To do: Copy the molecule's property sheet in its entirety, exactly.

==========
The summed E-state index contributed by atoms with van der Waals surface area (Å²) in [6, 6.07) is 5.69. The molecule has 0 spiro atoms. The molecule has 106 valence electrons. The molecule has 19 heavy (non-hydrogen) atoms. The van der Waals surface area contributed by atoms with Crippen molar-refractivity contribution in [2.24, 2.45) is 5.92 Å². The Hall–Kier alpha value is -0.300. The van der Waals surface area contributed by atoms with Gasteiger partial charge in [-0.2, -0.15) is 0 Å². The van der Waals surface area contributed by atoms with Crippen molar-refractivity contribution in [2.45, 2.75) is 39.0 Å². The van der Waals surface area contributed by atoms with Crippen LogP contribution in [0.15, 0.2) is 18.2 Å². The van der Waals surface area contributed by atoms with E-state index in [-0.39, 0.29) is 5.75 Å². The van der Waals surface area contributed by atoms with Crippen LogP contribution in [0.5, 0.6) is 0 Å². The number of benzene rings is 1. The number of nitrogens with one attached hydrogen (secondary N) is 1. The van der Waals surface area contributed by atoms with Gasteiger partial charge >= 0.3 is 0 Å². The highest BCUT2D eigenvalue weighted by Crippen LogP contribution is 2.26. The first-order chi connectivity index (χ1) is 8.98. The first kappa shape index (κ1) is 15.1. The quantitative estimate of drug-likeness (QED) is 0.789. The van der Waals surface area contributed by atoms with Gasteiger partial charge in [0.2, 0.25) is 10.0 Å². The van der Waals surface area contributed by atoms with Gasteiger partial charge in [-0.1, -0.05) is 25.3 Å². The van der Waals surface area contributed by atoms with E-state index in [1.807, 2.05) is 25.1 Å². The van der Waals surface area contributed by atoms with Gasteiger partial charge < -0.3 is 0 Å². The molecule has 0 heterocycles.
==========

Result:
The summed E-state index contributed by atoms with van der Waals surface area (Å²) in [6, 6.07) is 5.69. The molecule has 0 spiro atoms. The molecule has 106 valence electrons. The molecule has 19 heavy (non-hydrogen) atoms. The van der Waals surface area contributed by atoms with Crippen molar-refractivity contribution in [2.24, 2.45) is 5.92 Å². The Hall–Kier alpha value is -0.300. The van der Waals surface area contributed by atoms with Gasteiger partial charge in [-0.2, -0.15) is 0 Å². The van der Waals surface area contributed by atoms with Crippen molar-refractivity contribution in [2.45, 2.75) is 39.0 Å². The van der Waals surface area contributed by atoms with Crippen LogP contribution in [0.15, 0.2) is 18.2 Å². The van der Waals surface area contributed by atoms with E-state index in [-0.39, 0.29) is 5.75 Å². The van der Waals surface area contributed by atoms with Crippen LogP contribution in [0.5, 0.6) is 0 Å². The number of benzene rings is 1. The number of nitrogens with one attached hydrogen (secondary N) is 1. The van der Waals surface area contributed by atoms with Gasteiger partial charge >= 0.3 is 0 Å². The highest BCUT2D eigenvalue weighted by Crippen LogP contribution is 2.26. The first-order chi connectivity index (χ1) is 8.98. The first kappa shape index (κ1) is 15.1. The quantitative estimate of drug-likeness (QED) is 0.789. The van der Waals surface area contributed by atoms with Gasteiger partial charge in [0.2, 0.25) is 10.0 Å². The van der Waals surface area contributed by atoms with Gasteiger partial charge in [-0.1, -0.05) is 25.3 Å². The van der Waals surface area contributed by atoms with E-state index in [1.807, 2.05) is 25.1 Å². The van der Waals surface area contributed by atoms with Gasteiger partial charge < -0.3 is 0 Å². The molecule has 0 heterocycles.